6/17/20 · Research

What should classrooms and virtual environments look like when the schools go back?

UOC researchers coordinate a project that rethinks learning spaces
Foto: smartclassroomproject.com

Foto: smartclassroomproject.com

With the end of the lockdown, workplaces, shops, entertainment facilities and even beaches are being adapted to comply with prevention measures to reduce the risk of SARS-CoV-2 contagion. This also includes schools, something that researchers on the Universitat Oberta de Catalunya (UOC) Smart Classroom Project have been analysing, and they’ve come up with ten educational commandments for respecting hygiene rules and social distancing.

“They’re designed to bring about reflection on how we understand the learning space in schools at any level, from pre-school to university, and how we can adapt it in these exceptional – and, hopefully, temporary – circumstances,” explained Guillermo Bautista, project member and professor at the UOC Faculty of Psychology and Education Sciences.

Amongst other measures, the researchers propose teaching students to use the space, that is, explaining to them the importance of respecting distances and hygiene rules but without losing relationship customs and interpersonal contact (for example, greeting each other using their elbows).

More space and visual contact

In this regard, the researchers suggest clearing the space by removing furniture and using areas that were not previously used for learning (corridors, tutoring rooms, porches and yards). Table layout should preferably be in a circle or semicircle in groups to facilitate visual contact between students and with teachers, all of whom should use masks above a certain age.

Masks mean an important part of interpersonal communication, facial expression and non-verbal communication is lost; that’s why it’s important to use your hands to gesture and highlight the expression of feelings and emotions along with verbal language,” said Bautista. In this respect, the researchers propose fostering visual connection by leaving doors open and removing physical barriers.

In the classroom, this decalogue advocates students working independently, encouraging them to ask questions and reflect, while keeping safe distances. Teachers can divide the class into groups and go over doubts with each of them separately.

To prevent crowding, entry and exit times will have to be staggered, as will break times. “From the youngest to the oldest children, the key is to create, little by little, a culture of use of space adapted to current needs,” said Bautista. In this new scenario it will be essential to foster student comfort and controlled movement.

Classroom and online education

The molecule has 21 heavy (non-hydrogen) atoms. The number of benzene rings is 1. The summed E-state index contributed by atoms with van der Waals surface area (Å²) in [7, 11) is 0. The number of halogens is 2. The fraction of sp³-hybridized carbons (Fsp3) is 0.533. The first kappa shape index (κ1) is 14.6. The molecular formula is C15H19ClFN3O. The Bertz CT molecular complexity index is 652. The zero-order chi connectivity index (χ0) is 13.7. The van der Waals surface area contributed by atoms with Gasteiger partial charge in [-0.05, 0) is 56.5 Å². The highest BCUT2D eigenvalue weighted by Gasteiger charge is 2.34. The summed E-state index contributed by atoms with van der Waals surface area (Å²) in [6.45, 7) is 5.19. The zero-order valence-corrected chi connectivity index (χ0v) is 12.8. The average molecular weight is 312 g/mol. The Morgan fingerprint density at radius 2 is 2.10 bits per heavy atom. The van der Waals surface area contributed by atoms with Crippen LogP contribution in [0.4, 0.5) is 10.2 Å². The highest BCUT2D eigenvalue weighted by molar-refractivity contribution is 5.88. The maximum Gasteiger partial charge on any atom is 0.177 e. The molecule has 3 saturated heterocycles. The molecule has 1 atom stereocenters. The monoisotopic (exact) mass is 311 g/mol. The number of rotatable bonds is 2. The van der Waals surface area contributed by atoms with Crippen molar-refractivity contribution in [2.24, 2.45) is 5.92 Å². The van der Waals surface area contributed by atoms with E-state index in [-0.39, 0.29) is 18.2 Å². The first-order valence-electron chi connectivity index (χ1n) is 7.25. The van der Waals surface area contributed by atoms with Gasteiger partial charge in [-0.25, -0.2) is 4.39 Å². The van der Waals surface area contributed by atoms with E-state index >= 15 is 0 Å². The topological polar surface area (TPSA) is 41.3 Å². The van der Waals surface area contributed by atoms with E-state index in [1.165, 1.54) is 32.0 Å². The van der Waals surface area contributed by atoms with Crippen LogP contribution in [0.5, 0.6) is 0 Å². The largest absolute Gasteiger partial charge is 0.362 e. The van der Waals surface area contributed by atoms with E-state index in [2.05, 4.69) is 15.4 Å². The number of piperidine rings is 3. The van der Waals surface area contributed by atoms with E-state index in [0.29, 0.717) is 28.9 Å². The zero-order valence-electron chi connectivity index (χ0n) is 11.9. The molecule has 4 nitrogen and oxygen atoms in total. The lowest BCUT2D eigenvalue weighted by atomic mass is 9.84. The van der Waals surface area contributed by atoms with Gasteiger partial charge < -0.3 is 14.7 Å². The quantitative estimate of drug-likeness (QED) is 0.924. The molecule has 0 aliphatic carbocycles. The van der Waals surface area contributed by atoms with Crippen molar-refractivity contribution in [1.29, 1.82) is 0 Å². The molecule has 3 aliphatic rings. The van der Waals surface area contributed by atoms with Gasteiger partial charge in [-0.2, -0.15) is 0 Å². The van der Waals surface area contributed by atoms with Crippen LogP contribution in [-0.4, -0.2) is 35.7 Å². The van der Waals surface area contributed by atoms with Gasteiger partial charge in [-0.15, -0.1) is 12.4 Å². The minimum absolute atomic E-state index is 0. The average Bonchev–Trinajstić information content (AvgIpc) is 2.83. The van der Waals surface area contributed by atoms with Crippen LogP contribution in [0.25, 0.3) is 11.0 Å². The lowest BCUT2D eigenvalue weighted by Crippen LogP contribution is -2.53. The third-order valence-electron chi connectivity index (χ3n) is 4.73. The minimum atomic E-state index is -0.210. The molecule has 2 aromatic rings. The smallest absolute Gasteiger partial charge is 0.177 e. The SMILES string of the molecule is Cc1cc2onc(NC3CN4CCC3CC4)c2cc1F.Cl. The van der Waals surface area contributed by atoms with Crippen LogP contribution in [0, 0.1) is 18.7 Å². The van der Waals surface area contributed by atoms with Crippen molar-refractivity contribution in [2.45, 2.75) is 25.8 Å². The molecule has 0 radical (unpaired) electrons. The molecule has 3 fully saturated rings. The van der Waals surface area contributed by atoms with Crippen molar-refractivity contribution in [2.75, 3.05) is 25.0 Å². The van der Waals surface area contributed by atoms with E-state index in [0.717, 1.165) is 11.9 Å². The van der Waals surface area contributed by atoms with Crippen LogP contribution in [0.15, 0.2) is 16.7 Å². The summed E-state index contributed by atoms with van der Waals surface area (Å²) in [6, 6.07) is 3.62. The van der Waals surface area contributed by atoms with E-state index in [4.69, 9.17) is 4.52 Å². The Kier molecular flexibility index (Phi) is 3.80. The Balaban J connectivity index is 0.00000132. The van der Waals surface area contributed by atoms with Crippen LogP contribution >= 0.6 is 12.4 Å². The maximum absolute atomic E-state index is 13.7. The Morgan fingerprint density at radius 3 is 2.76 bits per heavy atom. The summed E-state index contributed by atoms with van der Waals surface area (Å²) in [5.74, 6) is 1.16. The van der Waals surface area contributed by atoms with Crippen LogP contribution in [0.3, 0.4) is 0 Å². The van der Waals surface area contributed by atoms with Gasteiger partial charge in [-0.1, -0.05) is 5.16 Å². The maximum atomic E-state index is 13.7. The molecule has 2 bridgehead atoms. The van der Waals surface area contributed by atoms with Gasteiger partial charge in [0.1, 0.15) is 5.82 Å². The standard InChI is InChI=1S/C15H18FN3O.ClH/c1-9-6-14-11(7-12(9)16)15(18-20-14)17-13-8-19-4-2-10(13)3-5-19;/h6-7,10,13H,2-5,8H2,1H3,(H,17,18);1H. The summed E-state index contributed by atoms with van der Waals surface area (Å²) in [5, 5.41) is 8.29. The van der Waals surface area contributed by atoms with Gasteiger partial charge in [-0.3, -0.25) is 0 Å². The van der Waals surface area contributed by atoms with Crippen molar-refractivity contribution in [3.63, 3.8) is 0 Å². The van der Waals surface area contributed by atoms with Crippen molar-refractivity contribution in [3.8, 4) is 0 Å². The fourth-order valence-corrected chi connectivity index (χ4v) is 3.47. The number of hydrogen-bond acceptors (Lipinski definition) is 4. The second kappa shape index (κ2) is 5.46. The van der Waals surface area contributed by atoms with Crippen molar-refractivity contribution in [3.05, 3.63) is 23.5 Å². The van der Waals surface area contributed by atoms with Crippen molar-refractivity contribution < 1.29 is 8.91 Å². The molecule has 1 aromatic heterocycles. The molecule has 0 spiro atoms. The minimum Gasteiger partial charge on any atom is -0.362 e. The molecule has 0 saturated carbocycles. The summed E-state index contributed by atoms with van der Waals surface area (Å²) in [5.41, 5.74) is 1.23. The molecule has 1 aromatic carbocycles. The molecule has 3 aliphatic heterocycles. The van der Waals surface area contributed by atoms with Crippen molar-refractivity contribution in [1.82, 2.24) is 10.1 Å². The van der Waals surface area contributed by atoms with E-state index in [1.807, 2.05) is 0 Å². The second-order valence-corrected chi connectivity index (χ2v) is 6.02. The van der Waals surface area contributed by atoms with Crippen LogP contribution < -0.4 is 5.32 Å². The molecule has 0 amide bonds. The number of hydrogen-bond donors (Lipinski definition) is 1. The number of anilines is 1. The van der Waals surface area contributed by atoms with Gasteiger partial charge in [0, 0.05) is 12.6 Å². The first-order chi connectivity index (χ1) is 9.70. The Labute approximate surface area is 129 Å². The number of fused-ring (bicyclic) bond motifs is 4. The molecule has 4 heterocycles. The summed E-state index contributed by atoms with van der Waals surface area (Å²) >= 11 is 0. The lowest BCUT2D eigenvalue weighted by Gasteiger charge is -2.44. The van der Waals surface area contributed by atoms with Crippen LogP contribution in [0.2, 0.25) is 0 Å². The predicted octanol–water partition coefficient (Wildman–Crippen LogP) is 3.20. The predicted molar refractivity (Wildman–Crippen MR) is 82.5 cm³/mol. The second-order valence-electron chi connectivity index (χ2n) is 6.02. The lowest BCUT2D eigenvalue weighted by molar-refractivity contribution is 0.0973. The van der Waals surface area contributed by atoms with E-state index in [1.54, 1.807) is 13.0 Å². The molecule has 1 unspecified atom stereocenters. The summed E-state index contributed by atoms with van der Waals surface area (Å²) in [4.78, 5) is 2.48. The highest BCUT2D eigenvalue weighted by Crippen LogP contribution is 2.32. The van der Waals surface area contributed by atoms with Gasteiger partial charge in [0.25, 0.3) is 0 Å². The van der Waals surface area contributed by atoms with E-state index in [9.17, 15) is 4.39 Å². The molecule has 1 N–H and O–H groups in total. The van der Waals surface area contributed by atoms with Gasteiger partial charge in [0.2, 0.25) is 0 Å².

In regard to teaching tools, the researchers propose using devices such as tablets or portable desks, so that students can work anywhere. The decalogue’s authors advocate blended learning, both in the classroom and online, incorporating the use of digital technology as a day-to-day educational practice.

“Ideally, we should balance online work so as not to overload teachers or students, and classroom time that fosters communication and dialogue, as well as tasks that are most difficult to carry out alone at home,” said Bautista.

This means the children having digital access both in the classroom and at home, which is not always possible. “This is something that should concern the Administration, because, even though teachers and schools are ready for this, these proposals will be of no use if the students do not have access to these devices,” he stressed.

The Smart Classroom Project researchers also advise taking advantage of this new situation to foster students’ self-regulation; that is, teachers help, moderate and supervise, but the students learn by themselves and develop self-regulation skills. This means that they take responsibility for much of the learning process.

A new type of learning, beyond the pandemic

Although the measures came about in the context of the current pandemic, the authors also think they will serve when the health crisis is over. “This need to rethink the space can also be a good opportunity to rethink our approach to learning, so this reflection serves not just as a response to the current emergency,” said Bautista.

The Smart Classroom Project is one of the finalists of SpinUOC 2020, an annual entrepreneurship programme promoted by the UOC’s Hubbik platform, the final of which is set to take place on 1 October. Along with Guillermo Bautista, the team consists of University of Barcelona professors Anna Escofet and Marta López, and María Casanovas, professor and technical advisor on education and learning space design.

The Universities and Research Department in the Government of Catalonia's Ministry of Business and Knowledge has given the green light to funding for the Smart Classroom project as part of its Innovators 2019 programme, which receives funding from the European Regional Development Fund (ERDF). The programme looks to transfer knowledge and generate value from the projects developed by innovators spending time at Catalan research and innovation centres.


The UOC's research and innovation (R&I) are helping 21st-century global societies to overcome pressing challenges by studying the interactions between ICT and human activity, with a specific focus on e-learning and e-health. Over 400 researchers and 48 research groups work among the University's seven faculties and three research centres: the Internet Interdisciplinary Institute (IN3), the eLearn Center (eLC) and the eHealth Center (eHC).

The United Nations' 2030 Agenda for Sustainable Development and open knowledge serve as strategic pillars for the UOC's teaching, research and innovation. More information:research.uoc.edu.



Experts UOC

Press contact

You may also be interested in…

Most popular

See more on Research